Los Angeles port officials see progress in reducing their bottleneck of cargo ships. Sail north to Oakland, though, and the line is even longer and there’s talk of the congestion lasting through the summer.
As of Friday, 25 container carriers were waiting to enter the Port of Oakland at anchor in San Francisco Bay and in a holding area offshore, up from 21 at the beginning of the week and little changed from a month earlier, a spokesman said. Outside the adjacent ports of Los Angeles and Long Beach, the queue was 21 ships long, also about the same as in mid-March.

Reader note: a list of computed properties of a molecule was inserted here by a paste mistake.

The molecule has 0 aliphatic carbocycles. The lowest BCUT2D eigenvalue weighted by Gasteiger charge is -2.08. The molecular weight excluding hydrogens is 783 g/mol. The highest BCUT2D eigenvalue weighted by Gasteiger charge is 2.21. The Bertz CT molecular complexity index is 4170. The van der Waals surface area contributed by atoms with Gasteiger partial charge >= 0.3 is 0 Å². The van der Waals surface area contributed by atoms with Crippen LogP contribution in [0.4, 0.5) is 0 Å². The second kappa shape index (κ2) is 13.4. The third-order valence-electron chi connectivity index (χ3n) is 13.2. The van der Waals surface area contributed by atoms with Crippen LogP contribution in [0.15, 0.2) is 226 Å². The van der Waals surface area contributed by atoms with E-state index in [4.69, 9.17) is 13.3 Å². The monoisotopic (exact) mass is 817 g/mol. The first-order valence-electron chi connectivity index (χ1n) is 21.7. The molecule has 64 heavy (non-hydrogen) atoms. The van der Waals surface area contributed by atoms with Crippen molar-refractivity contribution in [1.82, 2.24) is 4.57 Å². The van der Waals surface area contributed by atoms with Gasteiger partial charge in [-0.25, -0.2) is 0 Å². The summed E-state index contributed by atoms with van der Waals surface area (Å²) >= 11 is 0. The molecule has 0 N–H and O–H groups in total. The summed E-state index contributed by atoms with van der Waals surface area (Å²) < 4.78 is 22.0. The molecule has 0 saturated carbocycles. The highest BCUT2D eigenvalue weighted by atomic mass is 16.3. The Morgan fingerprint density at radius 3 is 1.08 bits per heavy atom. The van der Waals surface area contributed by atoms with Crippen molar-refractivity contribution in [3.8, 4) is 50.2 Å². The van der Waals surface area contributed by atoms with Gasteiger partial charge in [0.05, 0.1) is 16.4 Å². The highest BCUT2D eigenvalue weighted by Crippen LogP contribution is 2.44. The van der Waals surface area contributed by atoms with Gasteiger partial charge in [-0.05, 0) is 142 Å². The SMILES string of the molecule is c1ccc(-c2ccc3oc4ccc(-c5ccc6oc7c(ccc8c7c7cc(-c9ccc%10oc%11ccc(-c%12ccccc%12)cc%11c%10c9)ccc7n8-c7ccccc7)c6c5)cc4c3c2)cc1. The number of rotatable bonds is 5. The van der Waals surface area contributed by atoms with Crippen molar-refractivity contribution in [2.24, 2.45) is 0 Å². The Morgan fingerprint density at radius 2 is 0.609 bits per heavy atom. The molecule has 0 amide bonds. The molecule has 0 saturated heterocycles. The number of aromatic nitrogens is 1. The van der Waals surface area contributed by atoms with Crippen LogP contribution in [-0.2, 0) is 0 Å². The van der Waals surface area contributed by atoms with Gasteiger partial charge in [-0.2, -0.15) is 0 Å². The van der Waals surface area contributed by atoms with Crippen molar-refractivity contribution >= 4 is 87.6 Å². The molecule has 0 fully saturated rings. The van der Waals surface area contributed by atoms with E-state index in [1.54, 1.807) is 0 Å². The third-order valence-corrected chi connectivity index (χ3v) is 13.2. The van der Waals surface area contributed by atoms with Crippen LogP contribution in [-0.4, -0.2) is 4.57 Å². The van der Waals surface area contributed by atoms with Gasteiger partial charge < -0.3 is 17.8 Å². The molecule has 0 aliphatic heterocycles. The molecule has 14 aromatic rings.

When the L.A.-Long Beach backlog peaked at around 40 ships in early February, some of them sought quicker options along the West Coast. France’s CMA CGM SA, the world’s third-biggest container line, made Oakland its first stop on a service from China. The ports of Seattle and Tacoma beckoned ships to visit their available berths.
Two months later, dozens still arrive each week from Asia only to find American ports have few ways to relieve the pressure.
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